Close Encounter, by David Bax
When you’ve lived in a city long enough, the hundreds of people you pass by every day but with whom you never truly interact begin to no longer exist. Your own world is truly populated only by the people who are immediately known and consequential to you. Add to that the fixation that accompanies the development of a powerful crush and your view becomes even narrower. Nacho Vigalondo’s Extraterrestrial cleverly uses a science fiction backdrop to literalize and then explore these self-imposed isolations.
First we hear the sounds of loud dance music and a group of people partying at a club while the opening titles cycle through. Once we are able to see, though, we see only Julio (Julián Villagrán), waking up in a bed and a room that he clearly doesn’t recognize. He soon realizes he is in the apartment of Julia (Michelle Jenner) a woman with whom he apparently spent the night and then slept most of the day away. After awkward reintroductions, Julio prepares to leave but both quickly sense something is wrong. As it turns out, a four-mile-wide alien spacecraft has parked above the city of Madrid and they have both snoozed through the evacuation. They decide to stay put but their getting to know each other is hindered first by the fact that Julia’s neighbor, Angel (Carlos Areces) – who is essentially obsessed with her – has also decided to stay and later by the return of Julia’s longtime boyfriend, Carlos (Raúl Cimas).
Despite the fact that the alien invasions hangs (literally) over the entire film, its purpose is merely to raise everyone’s stress level and exaggerate their basic selves. The true focal point is the developing attraction between Julio and Julia and what it means for and to each of them. Fortunately, Villagrán and Jenner have a powerful but understated chemistry. We know how strongly they are drawn to each other not simply because they’ve had sex but because we can see the way they speak volumes to one another with glances and pauses.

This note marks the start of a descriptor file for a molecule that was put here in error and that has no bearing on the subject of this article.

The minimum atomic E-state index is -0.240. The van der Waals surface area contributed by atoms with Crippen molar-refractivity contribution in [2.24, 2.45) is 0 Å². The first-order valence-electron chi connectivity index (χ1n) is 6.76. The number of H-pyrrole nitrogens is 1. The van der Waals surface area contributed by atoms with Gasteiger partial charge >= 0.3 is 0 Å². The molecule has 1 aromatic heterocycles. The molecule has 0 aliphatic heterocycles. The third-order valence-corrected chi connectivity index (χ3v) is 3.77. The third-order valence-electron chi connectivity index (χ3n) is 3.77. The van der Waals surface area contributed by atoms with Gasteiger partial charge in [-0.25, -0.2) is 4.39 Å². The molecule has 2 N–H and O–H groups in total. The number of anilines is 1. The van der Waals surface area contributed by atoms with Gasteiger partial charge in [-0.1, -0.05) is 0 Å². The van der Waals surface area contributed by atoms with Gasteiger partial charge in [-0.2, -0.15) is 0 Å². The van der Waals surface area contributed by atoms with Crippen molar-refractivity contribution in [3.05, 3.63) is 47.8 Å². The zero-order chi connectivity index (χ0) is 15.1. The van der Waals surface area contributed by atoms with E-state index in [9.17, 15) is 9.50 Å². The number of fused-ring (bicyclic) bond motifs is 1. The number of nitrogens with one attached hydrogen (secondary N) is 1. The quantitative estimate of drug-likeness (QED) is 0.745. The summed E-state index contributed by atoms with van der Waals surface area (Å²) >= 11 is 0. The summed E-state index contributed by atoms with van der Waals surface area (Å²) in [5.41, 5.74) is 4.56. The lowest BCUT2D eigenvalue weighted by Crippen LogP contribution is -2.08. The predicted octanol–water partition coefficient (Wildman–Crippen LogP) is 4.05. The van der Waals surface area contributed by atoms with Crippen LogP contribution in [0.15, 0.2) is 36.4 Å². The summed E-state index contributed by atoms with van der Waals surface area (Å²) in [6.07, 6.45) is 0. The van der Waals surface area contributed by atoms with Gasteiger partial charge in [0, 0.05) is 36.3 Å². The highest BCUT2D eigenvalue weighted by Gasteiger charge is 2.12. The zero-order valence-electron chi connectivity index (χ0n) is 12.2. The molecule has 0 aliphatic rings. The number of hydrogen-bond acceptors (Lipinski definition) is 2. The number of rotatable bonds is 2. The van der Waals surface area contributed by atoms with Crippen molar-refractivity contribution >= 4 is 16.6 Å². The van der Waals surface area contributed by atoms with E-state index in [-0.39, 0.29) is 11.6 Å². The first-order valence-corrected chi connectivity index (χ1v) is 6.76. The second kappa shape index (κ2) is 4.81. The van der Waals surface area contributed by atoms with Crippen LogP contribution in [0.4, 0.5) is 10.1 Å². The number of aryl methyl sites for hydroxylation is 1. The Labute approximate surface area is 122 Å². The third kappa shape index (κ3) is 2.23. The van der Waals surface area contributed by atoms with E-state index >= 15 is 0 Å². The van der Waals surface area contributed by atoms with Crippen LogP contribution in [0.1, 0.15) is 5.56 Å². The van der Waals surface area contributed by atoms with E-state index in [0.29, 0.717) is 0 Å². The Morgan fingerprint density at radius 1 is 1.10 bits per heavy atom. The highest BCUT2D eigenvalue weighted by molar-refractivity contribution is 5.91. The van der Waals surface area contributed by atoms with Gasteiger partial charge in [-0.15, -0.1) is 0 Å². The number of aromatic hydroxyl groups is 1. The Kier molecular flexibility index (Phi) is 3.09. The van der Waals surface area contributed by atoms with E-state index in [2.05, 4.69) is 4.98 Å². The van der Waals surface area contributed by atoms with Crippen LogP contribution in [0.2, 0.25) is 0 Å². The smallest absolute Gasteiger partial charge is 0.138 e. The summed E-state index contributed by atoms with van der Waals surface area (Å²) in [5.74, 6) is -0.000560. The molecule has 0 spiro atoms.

Angel and Carlos are a touch more problematic, however. Since their purpose in the screenplay is essentially utilitarian – they are obstacles for our heroes – their existence is justified essentially through comic relief. While much of it is funny, it is also distractingly cartoonish. It’s hard to reconcile the carefully observed and deeply realistic emotions passing back and forth through Julio and Julia with the incredible dumbness these two display most of the time.
Still, the movie is about Julio and Julia. Yet it’s not just a riff on the standard movie romance. It will go places that you won’t see coming, inevitable though they may be. Furthermore, Vigalondo makes it wonderfully difficult at times to root for our heroes. They lie and do things that have devastating repercussions for others but, we come to realize, they are not really bad people. The situation they’re in – meaning both their inconvenient passion for one another and the fact that aliens may be threatening the world – has driven them to act selfishly. Anyone who’s ever been infatuated with someone and is halfway honest with themselves should be able to relate.
Ultimately, the problems with the supporting characters puncture the film a bit too much, tipping it over into inconsequentiality. When Extraterrestrial remains on topic, though, it’s quite good. And, at the very least, it’s confirmation that you can continue to ignore all those other people on the subway.